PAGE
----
IT specialist Netscout adopts employee-centric SSL in new Texas office

Eureka Lighting supplied the LED-based luminaires that were critical in Netscout’s new Allen, TX facility encouraging teamwork and collaboration in open spaces.

Employees at the Netscout Texas headquarters are working under human-centric lighting in what supplier Eureka Lighting calls an “employee-centric design,” which combines glare-minimizing features for eye comfort with acoustic muting capability to enable collaboration in a communal workspace. (Photo credit: Image courtesy of Eureka Lighting.)
Employees at the Netscout Texas headquarters are working under human-centric lighting in what supplier Eureka Lighting calls an “employee-centric design,” which combines glare-minimizing features for eye comfort with acoustic muting capability to enable collaboration in a communal workspace. (Photo credit: Image courtesy of Eureka Lighting.)

Eureka Lighting has supplied a solid-state lighting (SSL) project at a new Netscout headquarters building in Allen, TX with lighting and interior design handled by Corgan. IT-specialist Netscout espouses the mission “guardians of the connected world” and charged Corgan with a design that encourages employees to connect, innovate, and deliver on the mission. Eureka fixtures were critical in a number of collaboration spaces delivering light quality and an employee-centric experience including LED-based luminaires with acoustic muting features.

The 145,000-ft2 Netscout facility features the increasingly popular open concepts that use space around the facility to encourage collaboration what Corgan coined “layered work zones and meeting spaces.” One downside of such designs is the noise that can result from different groups working in close proximity to one another. Collaboration in open spaces only works well if the design allows accurate and undisturbed communication.

Indeed, the Netscout project was intended to deliver what Eureka called an employee-centric design — an interesting and broader description than the widely-used “human centric lighting” moniker. The idea is quality lighting and a comfortable and productivity-encouraging workspace. That’s where acoustics come in. We noted after LightFair International this year that a number of exhibits featured LED luminaires with positive acoustic benefits. One example is the Eaton (now Cooper Lighting) Shaper Sense luminaires we covered in our LightFair feature article.

In the Netscout project, Eureka supplied the Mute luminaires that are depicted in a nearby photo. The products are mounted in pendant configurations in a number of areas, including what Corgan calls “front porches,” implying collaboration spaces. The luminaires are constructed using twelve acoustic panels that are made from recycled plastic bottles. Eureka offers the panels in a variety of colors. Moreover, the company supplies a laboratory acoustic report that documents the noise-canceling capabilities of the design.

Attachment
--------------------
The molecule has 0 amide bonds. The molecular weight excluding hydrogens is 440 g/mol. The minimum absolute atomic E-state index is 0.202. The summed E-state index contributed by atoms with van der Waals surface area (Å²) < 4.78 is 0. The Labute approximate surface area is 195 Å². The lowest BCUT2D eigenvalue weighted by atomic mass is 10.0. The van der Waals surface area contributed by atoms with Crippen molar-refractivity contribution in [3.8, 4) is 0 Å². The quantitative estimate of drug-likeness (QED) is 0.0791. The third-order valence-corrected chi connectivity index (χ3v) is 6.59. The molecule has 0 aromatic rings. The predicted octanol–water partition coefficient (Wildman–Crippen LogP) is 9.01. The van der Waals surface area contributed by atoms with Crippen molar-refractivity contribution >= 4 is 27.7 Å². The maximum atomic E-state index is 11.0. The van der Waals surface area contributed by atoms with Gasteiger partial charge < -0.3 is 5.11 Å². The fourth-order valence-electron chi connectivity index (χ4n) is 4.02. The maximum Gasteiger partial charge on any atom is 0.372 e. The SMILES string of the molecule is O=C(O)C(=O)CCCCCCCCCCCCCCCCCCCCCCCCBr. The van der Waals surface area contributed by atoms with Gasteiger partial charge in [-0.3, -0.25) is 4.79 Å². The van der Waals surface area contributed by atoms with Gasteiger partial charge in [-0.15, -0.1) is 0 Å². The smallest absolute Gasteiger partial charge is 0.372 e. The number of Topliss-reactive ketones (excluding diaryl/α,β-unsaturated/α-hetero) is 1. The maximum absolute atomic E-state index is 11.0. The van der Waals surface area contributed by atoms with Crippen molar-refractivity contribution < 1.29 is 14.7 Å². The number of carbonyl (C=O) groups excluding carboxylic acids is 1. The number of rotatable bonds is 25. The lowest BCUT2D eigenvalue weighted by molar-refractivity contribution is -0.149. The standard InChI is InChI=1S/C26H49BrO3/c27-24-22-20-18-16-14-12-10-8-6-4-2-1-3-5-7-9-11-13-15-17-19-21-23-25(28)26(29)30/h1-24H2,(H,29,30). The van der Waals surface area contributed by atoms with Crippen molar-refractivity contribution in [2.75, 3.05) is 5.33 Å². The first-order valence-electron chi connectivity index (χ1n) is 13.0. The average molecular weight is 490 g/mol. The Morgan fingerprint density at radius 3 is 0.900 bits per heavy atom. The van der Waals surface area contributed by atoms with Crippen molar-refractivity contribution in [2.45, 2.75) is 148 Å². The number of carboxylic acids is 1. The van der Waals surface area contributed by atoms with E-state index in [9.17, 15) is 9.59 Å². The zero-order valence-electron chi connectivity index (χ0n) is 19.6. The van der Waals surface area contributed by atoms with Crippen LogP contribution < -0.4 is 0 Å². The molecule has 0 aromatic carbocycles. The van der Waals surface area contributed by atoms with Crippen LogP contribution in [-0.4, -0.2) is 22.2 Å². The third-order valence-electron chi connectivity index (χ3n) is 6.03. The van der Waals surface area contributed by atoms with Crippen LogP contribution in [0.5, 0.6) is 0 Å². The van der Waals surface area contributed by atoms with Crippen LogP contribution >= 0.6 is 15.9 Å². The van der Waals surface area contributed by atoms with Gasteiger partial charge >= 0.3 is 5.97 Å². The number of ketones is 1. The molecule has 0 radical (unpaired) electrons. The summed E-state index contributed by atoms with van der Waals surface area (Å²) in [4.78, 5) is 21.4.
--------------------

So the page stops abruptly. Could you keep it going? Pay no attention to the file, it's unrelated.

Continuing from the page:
The lighting was also designed for eye comfort. The Mute fixtures eliminate glare completely and focus a uniform beam on a controlled area.

Even in larger areas the lighting is employee centric. For example, conference and break tables are lit with pendant Sail luminaires. The fixtures utilize a folded metal reflector structure. The light sources in the Sail luminaires are small OLED panels that are inherently diffuse with no glare. “Sail is a very artistic and structural fixture,” said Jill Ibison, interior design project manager and vice president at Corgan. “It is a beautiful accent to the exposed ceilings and techy features that highlight the break rooms.” Generally speaking, OLEDs remain fantastic light sources that just cost too much.

The employee-centric concept is carried to the exposed ceiling where Voxel pendant fixtures are installed corridors. “Voxel was a perfect pairing to the industrial space,” said Ibison. “It’s a petite fixture that does not distract from the architecture around it. And it has good lumen delivery with low wattage.”

Eureka’s announcement did not mention the WELL Building Initiative, although Corgan does have WELL credentials on its resume. We have published several articles on WELL, and the impact on lighting as well as other building systems. Indeed, WELL addresses acoustics and other phenomena that impact employees in addition to lighting. With or without certification, it seems that Corgan and Eureka have delivered an employee-centric interior for Netscout.

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